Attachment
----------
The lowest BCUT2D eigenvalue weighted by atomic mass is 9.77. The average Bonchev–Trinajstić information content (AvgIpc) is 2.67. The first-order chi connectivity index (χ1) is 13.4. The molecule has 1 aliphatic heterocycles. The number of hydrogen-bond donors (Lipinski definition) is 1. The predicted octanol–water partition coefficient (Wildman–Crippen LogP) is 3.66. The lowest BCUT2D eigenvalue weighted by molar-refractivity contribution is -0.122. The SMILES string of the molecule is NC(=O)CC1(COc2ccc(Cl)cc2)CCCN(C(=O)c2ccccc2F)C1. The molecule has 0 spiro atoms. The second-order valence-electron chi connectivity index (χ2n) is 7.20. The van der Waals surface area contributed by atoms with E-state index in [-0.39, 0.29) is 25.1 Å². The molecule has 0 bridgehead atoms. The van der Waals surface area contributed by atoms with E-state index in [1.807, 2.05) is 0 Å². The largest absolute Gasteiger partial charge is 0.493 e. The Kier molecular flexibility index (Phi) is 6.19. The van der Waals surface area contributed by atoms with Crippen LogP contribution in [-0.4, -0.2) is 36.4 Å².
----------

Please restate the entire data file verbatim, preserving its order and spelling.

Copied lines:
The lowest BCUT2D eigenvalue weighted by atomic mass is 9.77. The average Bonchev–Trinajstić information content (AvgIpc) is 2.67. The first-order chi connectivity index (χ1) is 13.4. The molecule has 1 aliphatic heterocycles. The number of hydrogen-bond donors (Lipinski definition) is 1. The predicted octanol–water partition coefficient (Wildman–Crippen LogP) is 3.66. The lowest BCUT2D eigenvalue weighted by molar-refractivity contribution is -0.122. The SMILES string of the molecule is NC(=O)CC1(COc2ccc(Cl)cc2)CCCN(C(=O)c2ccccc2F)C1. The molecule has 0 spiro atoms. The second-order valence-electron chi connectivity index (χ2n) is 7.20. The van der Waals surface area contributed by atoms with E-state index in [-0.39, 0.29) is 25.1 Å². The molecule has 0 bridgehead atoms. The van der Waals surface area contributed by atoms with E-state index in [1.807, 2.05) is 0 Å². The largest absolute Gasteiger partial charge is 0.493 e. The Kier molecular flexibility index (Phi) is 6.19. The van der Waals surface area contributed by atoms with Crippen LogP contribution in [-0.4, -0.2) is 36.4 Å².